March 22, 2013

Review: Nektar-Journey To The Centre Of The Eye (Re-mastered w/Bonus disc)

Most of the albums for review that have landed on my desk recently, have been a mixture of modern bands that I was well aware of, and modern bands that were on the fringes (or even further) of my aural horizons and so to get this one to review brought back memories from a time, long ago in the past. The band in question, is Nektar, and the album for review is the re-mastered, re-issued (with a bonus disc), debut release by the band in 1972, Journey To The Centre Of The Eye.

Nektar are one of those 70’s classic psychedelic/progressive bands who have had their back catalogue re-mastered and re-issued on more than one occasion and there is the slight suggestion of overkill with another release of this album. The teaser, of course, is the additional live “bootleg” disc from the same year of a complete concert recording of the album.

To many people, Nektar were a German band, but in fact, were British and only one of several bands that based themselves in Germany. Their music was thought of as “Krautrock” and although there are the telltale signs, such as the swirling keyboards and mellotrons, and the fuzz drenched guitar tones, they had their roots firmly in the psychedelic rock genre. The band listed as their members, 6  people, Roye Albrighton (guitars and vocals), Alan Freeman (mellotron, pianos, organs and vocals), Ron Howden (drums and percussion), Derek Moore (mellotron, bass and vocals), Mick Brockett (liquid lights) and Keith Walters (static lights). It is interesting to see that 2 of the named members deal specifically with the lighting effects of the band.

Journey To The Centre Of The Eye is a 13 track album which has a running time of around 42 minutes, and the live “bootleg” bonus disc contains only the one track, a 46 minute version of the album. The re-mastered album has varying lengths of tracks, with the shortest being “Look Inside Yourself” at only 45 seconds and “Burn Out My Eyes,” being the longest track at 6:35 minutes.

Nektar’s debut album, Journey To The Centre Of The Eye, I feel was the best of their releases, which is not to say that the others were not good, but Journey To The Centre Of The Eye  was a really stunning example of symphonic prog with a huge slice of British psychedelia. References were once made to say that Nektar sounded like a Pink Floyd that had been put through a Teutonic filter. What is very evident on this album is the very specific melodic textures that are utilized and puts them in a grouping that would include The Moody Blues and The Nice.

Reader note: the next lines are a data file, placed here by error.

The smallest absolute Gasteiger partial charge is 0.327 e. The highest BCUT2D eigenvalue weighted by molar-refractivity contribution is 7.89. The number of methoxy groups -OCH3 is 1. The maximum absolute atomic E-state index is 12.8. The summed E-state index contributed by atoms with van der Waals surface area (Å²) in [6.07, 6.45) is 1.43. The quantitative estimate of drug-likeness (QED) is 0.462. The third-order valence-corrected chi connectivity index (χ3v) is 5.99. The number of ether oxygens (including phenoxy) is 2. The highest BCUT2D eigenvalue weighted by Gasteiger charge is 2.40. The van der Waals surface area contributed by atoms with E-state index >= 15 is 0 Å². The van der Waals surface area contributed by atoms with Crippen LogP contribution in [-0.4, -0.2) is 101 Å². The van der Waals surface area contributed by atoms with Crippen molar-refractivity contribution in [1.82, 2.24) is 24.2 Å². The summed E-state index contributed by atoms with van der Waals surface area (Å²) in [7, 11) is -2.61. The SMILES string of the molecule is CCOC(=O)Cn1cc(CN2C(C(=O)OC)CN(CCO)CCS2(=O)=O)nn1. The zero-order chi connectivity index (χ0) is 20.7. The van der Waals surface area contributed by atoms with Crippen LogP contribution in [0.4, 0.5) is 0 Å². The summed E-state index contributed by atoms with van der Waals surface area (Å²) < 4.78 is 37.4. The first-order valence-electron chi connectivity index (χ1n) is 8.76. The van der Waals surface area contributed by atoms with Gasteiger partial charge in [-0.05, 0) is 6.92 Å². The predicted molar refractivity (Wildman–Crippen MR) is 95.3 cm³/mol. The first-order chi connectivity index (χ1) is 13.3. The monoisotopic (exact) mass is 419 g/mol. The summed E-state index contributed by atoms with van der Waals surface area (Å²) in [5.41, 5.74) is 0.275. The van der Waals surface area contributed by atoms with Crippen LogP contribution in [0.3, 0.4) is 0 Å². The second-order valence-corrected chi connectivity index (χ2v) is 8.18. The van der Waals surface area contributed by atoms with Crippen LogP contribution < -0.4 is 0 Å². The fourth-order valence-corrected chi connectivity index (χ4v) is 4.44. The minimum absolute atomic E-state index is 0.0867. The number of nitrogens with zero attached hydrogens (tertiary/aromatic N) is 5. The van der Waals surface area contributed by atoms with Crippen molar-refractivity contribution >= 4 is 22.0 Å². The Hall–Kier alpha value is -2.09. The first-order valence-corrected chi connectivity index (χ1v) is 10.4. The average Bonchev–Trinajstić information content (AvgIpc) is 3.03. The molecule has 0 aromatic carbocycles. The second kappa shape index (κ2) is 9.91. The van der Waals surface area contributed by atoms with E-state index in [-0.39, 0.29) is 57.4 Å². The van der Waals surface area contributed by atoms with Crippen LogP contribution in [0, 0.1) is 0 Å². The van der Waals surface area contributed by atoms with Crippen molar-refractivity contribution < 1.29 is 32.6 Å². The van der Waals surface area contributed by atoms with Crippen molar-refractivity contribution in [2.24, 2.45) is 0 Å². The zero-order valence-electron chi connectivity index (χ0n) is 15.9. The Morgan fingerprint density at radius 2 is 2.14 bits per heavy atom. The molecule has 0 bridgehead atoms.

Journey To The Centre Of The Eye is a concept album about an astronaut’s adventure and the superb musicianship on display tells the story in varying ways. Roye Albrighton is an impressive guitarist with his aggressive riffs, which pepper the tracks, as well as the solo slots and the other effects. The stunning mellotron/organ/piano effects provided by Alan and Derek ensure that there is a feeling of the grandiose injected into the proceedings. Neither of the aforementioned would stand out as much however, if it were not for the “engine” of the band, the bass of Derek and the drums provided by Ron which underpin the tracks.

The album is best listened to as a complete entity, as are all quality concept albums, but there are a few highlights that can be mentioned. The second track, “Astronaut’s Nightmare” (6:26) has excellent organ sections and an amazing spacey feel, hinting at similarities with both Pink Floyd and Cream. “Countenance” (3:34) is an almost ambient, very spacey sounding track with wonderful organ sounds and terrific guitar/bass interplay. Another highlight is actually listed as two tracks, but as they are “The Dream Nebula Pt. 1” and “The Dream Nebula Pt.  2,” I will treat them as one track. This is an ever-shifting guitar/ bass led track, but as part two starts with a fairly long fade into the music, I’m not sure why they are separate tracks. Despite that anomaly the track is very ethereal and amazingly atmospheric.

The bonus disc which contains the live recording of the album Journey To The Centre Of The Eye from 1972, is not the best quality recording, which is not surprising as it is over 40 years old and recording techniques have improved by leaps and bounds in the intervening years. As a “historical” recording it will have merit for the diehard Nektar collectors, but I don’t feel that it adds anything to the studio album.

If you are a Nektar follower, then it seems likely that you will possess a copy of this album already, and as I have suggested, the bonus disc isn’t much of an incentive to buy it again. As an entry into the back catalogue of Nektar it is the perfect starting point. Journey To The Centre Of The Eye is an excellent example of psychedelic/progressive music, which whilst taking influences from many of the huge names in the genre, never overtly copies them.
4/5 Stars

Key Tracks: Astronaut’s Nightmare, Countenance, The Dream Nebula (parts 1 and 2) 

Jim “The Ancient One” Staff

March 22, 2013

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